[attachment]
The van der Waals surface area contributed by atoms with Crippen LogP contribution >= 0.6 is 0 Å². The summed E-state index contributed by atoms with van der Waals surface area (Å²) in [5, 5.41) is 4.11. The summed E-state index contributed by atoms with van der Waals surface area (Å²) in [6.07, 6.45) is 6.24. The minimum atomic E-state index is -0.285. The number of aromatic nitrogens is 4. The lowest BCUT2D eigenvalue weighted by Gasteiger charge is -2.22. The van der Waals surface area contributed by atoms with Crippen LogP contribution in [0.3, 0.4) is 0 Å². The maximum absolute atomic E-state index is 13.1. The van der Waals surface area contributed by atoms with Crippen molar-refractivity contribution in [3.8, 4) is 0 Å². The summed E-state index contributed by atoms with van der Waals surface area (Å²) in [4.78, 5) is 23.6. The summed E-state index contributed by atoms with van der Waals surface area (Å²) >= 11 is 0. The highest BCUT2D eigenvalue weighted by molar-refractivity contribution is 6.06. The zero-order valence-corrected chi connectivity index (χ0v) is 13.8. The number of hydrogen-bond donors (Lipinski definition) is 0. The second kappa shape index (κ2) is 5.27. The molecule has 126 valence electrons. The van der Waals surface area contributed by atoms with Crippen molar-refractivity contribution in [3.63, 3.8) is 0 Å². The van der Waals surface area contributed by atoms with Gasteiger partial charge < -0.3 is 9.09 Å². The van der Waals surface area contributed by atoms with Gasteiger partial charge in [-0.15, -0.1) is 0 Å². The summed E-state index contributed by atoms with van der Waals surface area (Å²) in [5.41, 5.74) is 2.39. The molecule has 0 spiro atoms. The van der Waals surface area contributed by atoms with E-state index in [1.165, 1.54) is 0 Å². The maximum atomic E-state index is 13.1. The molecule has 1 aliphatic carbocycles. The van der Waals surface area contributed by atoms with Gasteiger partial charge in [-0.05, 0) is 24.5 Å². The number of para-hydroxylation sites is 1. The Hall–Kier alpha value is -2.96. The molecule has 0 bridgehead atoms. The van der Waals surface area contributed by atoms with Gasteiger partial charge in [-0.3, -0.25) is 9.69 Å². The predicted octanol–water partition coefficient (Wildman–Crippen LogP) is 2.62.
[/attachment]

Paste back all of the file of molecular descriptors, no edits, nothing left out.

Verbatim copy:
The van der Waals surface area contributed by atoms with Crippen LogP contribution >= 0.6 is 0 Å². The summed E-state index contributed by atoms with van der Waals surface area (Å²) in [5, 5.41) is 4.11. The summed E-state index contributed by atoms with van der Waals surface area (Å²) in [6.07, 6.45) is 6.24. The minimum atomic E-state index is -0.285. The number of aromatic nitrogens is 4. The lowest BCUT2D eigenvalue weighted by Gasteiger charge is -2.22. The van der Waals surface area contributed by atoms with Crippen LogP contribution in [0.3, 0.4) is 0 Å². The maximum absolute atomic E-state index is 13.1. The van der Waals surface area contributed by atoms with Crippen molar-refractivity contribution in [3.8, 4) is 0 Å². The summed E-state index contributed by atoms with van der Waals surface area (Å²) in [4.78, 5) is 23.6. The summed E-state index contributed by atoms with van der Waals surface area (Å²) >= 11 is 0. The highest BCUT2D eigenvalue weighted by molar-refractivity contribution is 6.06. The zero-order valence-corrected chi connectivity index (χ0v) is 13.8. The number of hydrogen-bond donors (Lipinski definition) is 0. The second kappa shape index (κ2) is 5.27. The molecule has 126 valence electrons. The van der Waals surface area contributed by atoms with Crippen molar-refractivity contribution in [3.63, 3.8) is 0 Å². The van der Waals surface area contributed by atoms with Gasteiger partial charge < -0.3 is 9.09 Å². The van der Waals surface area contributed by atoms with Gasteiger partial charge in [-0.15, -0.1) is 0 Å². The summed E-state index contributed by atoms with van der Waals surface area (Å²) in [5.41, 5.74) is 2.39. The molecule has 0 spiro atoms. The van der Waals surface area contributed by atoms with E-state index in [1.165, 1.54) is 0 Å². The maximum atomic E-state index is 13.1. The molecule has 1 aliphatic carbocycles. The van der Waals surface area contributed by atoms with Gasteiger partial charge in [-0.05, 0) is 24.5 Å². The number of para-hydroxylation sites is 1. The Hall–Kier alpha value is -2.96. The molecule has 0 bridgehead atoms. The van der Waals surface area contributed by atoms with Gasteiger partial charge in [-0.3, -0.25) is 9.69 Å². The predicted octanol–water partition coefficient (Wildman–Crippen LogP) is 2.62.